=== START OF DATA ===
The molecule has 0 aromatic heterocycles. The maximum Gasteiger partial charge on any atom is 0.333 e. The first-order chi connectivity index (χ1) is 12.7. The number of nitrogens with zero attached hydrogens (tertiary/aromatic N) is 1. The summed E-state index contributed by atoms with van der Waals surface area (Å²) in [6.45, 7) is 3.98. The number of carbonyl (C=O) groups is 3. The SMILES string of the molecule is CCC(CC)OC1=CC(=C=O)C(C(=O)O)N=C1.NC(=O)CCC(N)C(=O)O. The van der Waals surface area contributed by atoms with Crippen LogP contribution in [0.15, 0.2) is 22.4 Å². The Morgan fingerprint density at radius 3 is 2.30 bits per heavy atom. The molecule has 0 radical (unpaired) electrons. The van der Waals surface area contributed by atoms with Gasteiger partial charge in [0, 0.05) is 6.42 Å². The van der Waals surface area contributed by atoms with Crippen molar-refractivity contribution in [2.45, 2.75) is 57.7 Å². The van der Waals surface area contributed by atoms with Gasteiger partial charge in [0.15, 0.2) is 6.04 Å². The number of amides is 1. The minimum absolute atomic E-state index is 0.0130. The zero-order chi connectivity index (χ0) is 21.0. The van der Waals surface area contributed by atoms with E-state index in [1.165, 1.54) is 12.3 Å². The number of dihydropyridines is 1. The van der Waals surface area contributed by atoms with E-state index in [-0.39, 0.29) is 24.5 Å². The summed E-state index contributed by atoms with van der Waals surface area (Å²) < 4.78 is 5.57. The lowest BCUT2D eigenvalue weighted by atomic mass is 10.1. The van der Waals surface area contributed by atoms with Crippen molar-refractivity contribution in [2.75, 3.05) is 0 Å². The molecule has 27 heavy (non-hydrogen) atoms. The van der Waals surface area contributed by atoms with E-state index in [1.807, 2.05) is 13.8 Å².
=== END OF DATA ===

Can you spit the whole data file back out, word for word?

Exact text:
The molecule has 0 aromatic heterocycles. The maximum Gasteiger partial charge on any atom is 0.333 e. The first-order chi connectivity index (χ1) is 12.7. The number of nitrogens with zero attached hydrogens (tertiary/aromatic N) is 1. The summed E-state index contributed by atoms with van der Waals surface area (Å²) in [6.45, 7) is 3.98. The number of carbonyl (C=O) groups is 3. The SMILES string of the molecule is CCC(CC)OC1=CC(=C=O)C(C(=O)O)N=C1.NC(=O)CCC(N)C(=O)O. The van der Waals surface area contributed by atoms with Crippen LogP contribution in [0.15, 0.2) is 22.4 Å². The Morgan fingerprint density at radius 3 is 2.30 bits per heavy atom. The molecule has 0 radical (unpaired) electrons. The van der Waals surface area contributed by atoms with Gasteiger partial charge in [0, 0.05) is 6.42 Å². The van der Waals surface area contributed by atoms with Crippen molar-refractivity contribution in [2.45, 2.75) is 57.7 Å². The van der Waals surface area contributed by atoms with Gasteiger partial charge in [0.15, 0.2) is 6.04 Å². The number of amides is 1. The minimum absolute atomic E-state index is 0.0130. The zero-order chi connectivity index (χ0) is 21.0. The van der Waals surface area contributed by atoms with E-state index in [1.165, 1.54) is 12.3 Å². The number of dihydropyridines is 1. The van der Waals surface area contributed by atoms with E-state index in [-0.39, 0.29) is 24.5 Å². The summed E-state index contributed by atoms with van der Waals surface area (Å²) < 4.78 is 5.57. The lowest BCUT2D eigenvalue weighted by atomic mass is 10.1. The van der Waals surface area contributed by atoms with Crippen molar-refractivity contribution in [2.75, 3.05) is 0 Å². The molecule has 27 heavy (non-hydrogen) atoms. The van der Waals surface area contributed by atoms with E-state index in [1.807, 2.05) is 13.8 Å².